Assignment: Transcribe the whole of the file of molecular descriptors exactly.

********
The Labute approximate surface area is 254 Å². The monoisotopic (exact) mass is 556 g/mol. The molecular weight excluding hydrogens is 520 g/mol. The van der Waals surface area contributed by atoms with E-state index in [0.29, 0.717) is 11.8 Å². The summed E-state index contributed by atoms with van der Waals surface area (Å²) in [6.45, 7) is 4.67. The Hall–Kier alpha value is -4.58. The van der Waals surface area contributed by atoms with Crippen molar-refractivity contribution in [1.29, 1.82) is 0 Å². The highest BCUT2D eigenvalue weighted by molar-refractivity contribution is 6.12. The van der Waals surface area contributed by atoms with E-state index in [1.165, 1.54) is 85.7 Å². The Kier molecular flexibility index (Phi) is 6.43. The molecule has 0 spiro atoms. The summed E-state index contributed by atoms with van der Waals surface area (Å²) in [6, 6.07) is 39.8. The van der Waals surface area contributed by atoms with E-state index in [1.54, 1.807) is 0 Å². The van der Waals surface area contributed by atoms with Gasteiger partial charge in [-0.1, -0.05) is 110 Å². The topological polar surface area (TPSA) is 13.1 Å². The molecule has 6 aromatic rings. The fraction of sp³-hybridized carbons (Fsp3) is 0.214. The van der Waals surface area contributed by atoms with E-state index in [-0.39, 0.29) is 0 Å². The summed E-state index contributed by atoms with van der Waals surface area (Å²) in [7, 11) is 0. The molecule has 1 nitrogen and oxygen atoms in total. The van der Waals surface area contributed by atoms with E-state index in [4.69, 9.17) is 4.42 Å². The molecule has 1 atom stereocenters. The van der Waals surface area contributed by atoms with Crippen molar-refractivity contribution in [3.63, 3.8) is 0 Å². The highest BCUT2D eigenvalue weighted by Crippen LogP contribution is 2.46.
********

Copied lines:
The Labute approximate surface area is 254 Å². The monoisotopic (exact) mass is 556 g/mol. The molecular weight excluding hydrogens is 520 g/mol. The van der Waals surface area contributed by atoms with E-state index in [0.29, 0.717) is 11.8 Å². The summed E-state index contributed by atoms with van der Waals surface area (Å²) in [6.45, 7) is 4.67. The Hall–Kier alpha value is -4.58. The van der Waals surface area contributed by atoms with Crippen molar-refractivity contribution in [1.29, 1.82) is 0 Å². The highest BCUT2D eigenvalue weighted by molar-refractivity contribution is 6.12. The van der Waals surface area contributed by atoms with E-state index in [1.165, 1.54) is 85.7 Å². The Kier molecular flexibility index (Phi) is 6.43. The molecule has 0 spiro atoms. The summed E-state index contributed by atoms with van der Waals surface area (Å²) in [6, 6.07) is 39.8. The van der Waals surface area contributed by atoms with E-state index in [1.54, 1.807) is 0 Å². The van der Waals surface area contributed by atoms with Gasteiger partial charge in [-0.1, -0.05) is 110 Å². The topological polar surface area (TPSA) is 13.1 Å². The molecule has 6 aromatic rings. The fraction of sp³-hybridized carbons (Fsp3) is 0.214. The van der Waals surface area contributed by atoms with E-state index in [-0.39, 0.29) is 0 Å². The summed E-state index contributed by atoms with van der Waals surface area (Å²) in [7, 11) is 0. The molecule has 1 nitrogen and oxygen atoms in total. The van der Waals surface area contributed by atoms with E-state index in [4.69, 9.17) is 4.42 Å². The molecule has 1 atom stereocenters. The van der Waals surface area contributed by atoms with Crippen molar-refractivity contribution in [3.63, 3.8) is 0 Å². The highest BCUT2D eigenvalue weighted by Crippen LogP contribution is 2.46.